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12 Life Lessons As Observed On The Playground

It’s not all child’s play on a playground or at a park. Watching my son, it’s clear to me that the lessons he’s learning are applicable throughout life, for both kids and adults. Here are 12 Life Lessons As Observed on the Playground. 

  1. Be Proud of Your Independence, but Don’t Be Afraid to Ask for Help.  My son can get himself onto the swings, get his legs pumping, and he’s flying high. He certainly doesn’t need me the same way he used to. But, if his flip flops go flying off as he’s soaring high, he doesn’t hesitate to ask me to retrieve them so he won’t have to walk across rough wood chips.
  2. Patiently Wait Your Turn.  There’s one slide, one set of steps to climb, and then each child takes a turn going down the slide. My son’s turn will come. As will his turn in other lines as he grows up — at the post office, the supermarket, the concession stand at the movies.
  3. Survey Your Surroundings.  My son has learned to look at the bottom of the slide before he goes down. Is there a puddle of water from yesterday’s rain? Is there dirt, sand, or another child’s sand shovel? Does the metal feel too hot or will his shorts-wearing legs be okay sliding down?
  4. Give Some Space.  I have taught my son not to stand too close to the child in front of him, just in case. That child may suddenly decide to swing his arms back and forth. She may do a little dance move. She may turn around and sneeze.
  5. Leave It Better Than You Found It.  We didn’t make the trash, but when we go to the playground we do help pick up the trash we see there. Some days there’s more than others. Some days there are only a few errant straw wrappers, and it’s easy to pick them up and throw them away. Other days there are candy wrappers, a juice box, tissues, and more. We may not pick them all up; but we do our part to help out and make our environment a little better than we found it. 
  6. Make a Connection to Others.  We say hello to other children and adults we see at the playground. My son may offer another child a turn with his ball, or he may pick up the doll that a little girl has dropped from the top of the play structure and return it to her.  Whether it’s an offer to help, just a smile and a quick “hi,” or an invitation to play, we’re making positive connections to others. As an adult, I’ve seen how powerful those smiles and “hello’s” can be, especially in a world that often feels very isolated.
  7. Take Care of Yourself.  Whether at work or at play, we need to take care of ourselves. At the park, that may mean wearing proper shoes and clothing (shorts under a skirt, for example). It means staying hydrated and paying attention to the weather and playing in the shade on super hot days. It means washing hands when coming into the house.
  8. Be Polite and Courteous.  Say “hi,” “please,” and “thank you.” Compliment a new trick on the monkey bars or someone else’s new jump rope you’re admiring. Don’t cut in line. Say “good-bye” and “thanks for playing with me,” if you joined in someone else’s game.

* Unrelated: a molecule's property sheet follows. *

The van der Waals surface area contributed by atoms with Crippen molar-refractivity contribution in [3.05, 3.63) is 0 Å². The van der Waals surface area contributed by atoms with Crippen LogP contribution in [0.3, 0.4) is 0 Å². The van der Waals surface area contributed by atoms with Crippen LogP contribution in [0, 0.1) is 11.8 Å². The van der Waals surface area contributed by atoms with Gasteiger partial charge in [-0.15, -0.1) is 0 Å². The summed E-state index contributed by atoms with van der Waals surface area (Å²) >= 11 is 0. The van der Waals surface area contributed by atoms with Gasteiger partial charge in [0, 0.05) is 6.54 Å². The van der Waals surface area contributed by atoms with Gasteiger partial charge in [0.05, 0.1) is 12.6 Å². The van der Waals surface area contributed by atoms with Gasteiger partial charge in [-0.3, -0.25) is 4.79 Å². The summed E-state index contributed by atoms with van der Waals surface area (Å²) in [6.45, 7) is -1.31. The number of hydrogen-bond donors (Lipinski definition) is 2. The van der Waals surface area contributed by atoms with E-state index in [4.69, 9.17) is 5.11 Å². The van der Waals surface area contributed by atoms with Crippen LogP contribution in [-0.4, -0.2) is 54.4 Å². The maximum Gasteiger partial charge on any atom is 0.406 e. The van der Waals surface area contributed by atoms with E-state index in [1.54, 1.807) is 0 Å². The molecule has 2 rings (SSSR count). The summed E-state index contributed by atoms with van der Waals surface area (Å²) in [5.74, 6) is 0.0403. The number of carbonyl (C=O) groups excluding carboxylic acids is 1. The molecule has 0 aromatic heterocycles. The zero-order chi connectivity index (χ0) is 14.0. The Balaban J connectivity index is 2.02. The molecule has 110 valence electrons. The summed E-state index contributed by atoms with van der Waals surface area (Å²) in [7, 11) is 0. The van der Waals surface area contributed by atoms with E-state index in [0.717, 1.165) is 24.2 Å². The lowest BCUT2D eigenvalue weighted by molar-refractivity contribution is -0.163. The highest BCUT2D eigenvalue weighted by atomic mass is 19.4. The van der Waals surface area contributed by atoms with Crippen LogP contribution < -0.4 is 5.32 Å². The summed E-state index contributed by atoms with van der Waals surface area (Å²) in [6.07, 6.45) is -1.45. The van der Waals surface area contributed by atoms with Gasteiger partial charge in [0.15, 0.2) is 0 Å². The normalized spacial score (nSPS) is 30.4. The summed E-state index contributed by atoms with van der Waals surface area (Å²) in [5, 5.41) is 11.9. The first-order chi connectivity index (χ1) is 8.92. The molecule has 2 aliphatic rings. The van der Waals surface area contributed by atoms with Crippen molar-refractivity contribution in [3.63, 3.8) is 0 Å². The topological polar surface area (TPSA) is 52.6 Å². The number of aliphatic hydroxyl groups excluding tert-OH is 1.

9. Be Mindful Of Your Surroundings and How Your Actions Affect Others.  No one lives in a bubble, including our kids while they’re playing at the park. My son knows he can’t swing as high as he usually does when there’s a young baby in the baby swings because the whole apparatus will shake and vibrate. So he swings slower, lower, and more gently. He doesn’t swing his legs from the monkey bars when a little one is walking nearby. He recognizes that he is one, not the only one.
  10. Understand the Rules Before You Join In.  The handball game will be more fun and more successful if my son knows before he starts that “babies” aren’t allowed or that “blocks” mean you’re out. It’s an important rule of thumb to keep in mind for adults too.
  11. Be Aware and Respectful of Differences.  It’s foolish to teach our children that we’re all the same. We’re not. Some children will be afraid of going high on a swing. Others will be afraid to climb to the top of the jungle gym. And that’s all okay. What’s important is to be understanding and respectful of those differences. So my son “goes easier” on a kindergartener playing handball with him than he will on a fellow third-grader. 
  12. Treat Others As You’d Like To Be Treated.  It’s probably the best rule of thumb for all areas of life. It means not always saying what’s in your mind; no one really wants to hear that he/she isn’t a good thrower, for example. My son and I have spoken about this on many occasions, and even though we can’t control how others will play or behave, he knows that he’s done his part to be a fair playmate.

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Wendy Kennar (329 Posts)

Wendy is a freelance writer who finds inspiration in her eight-year-old son and from her experiences from her twelve-year teaching career. Her writing has appeared in several publications and anthologies, both in print and online. She prefers sunflowers to roses and thinks chocolate is okay at any meal. You can find her at wendykennar.com.


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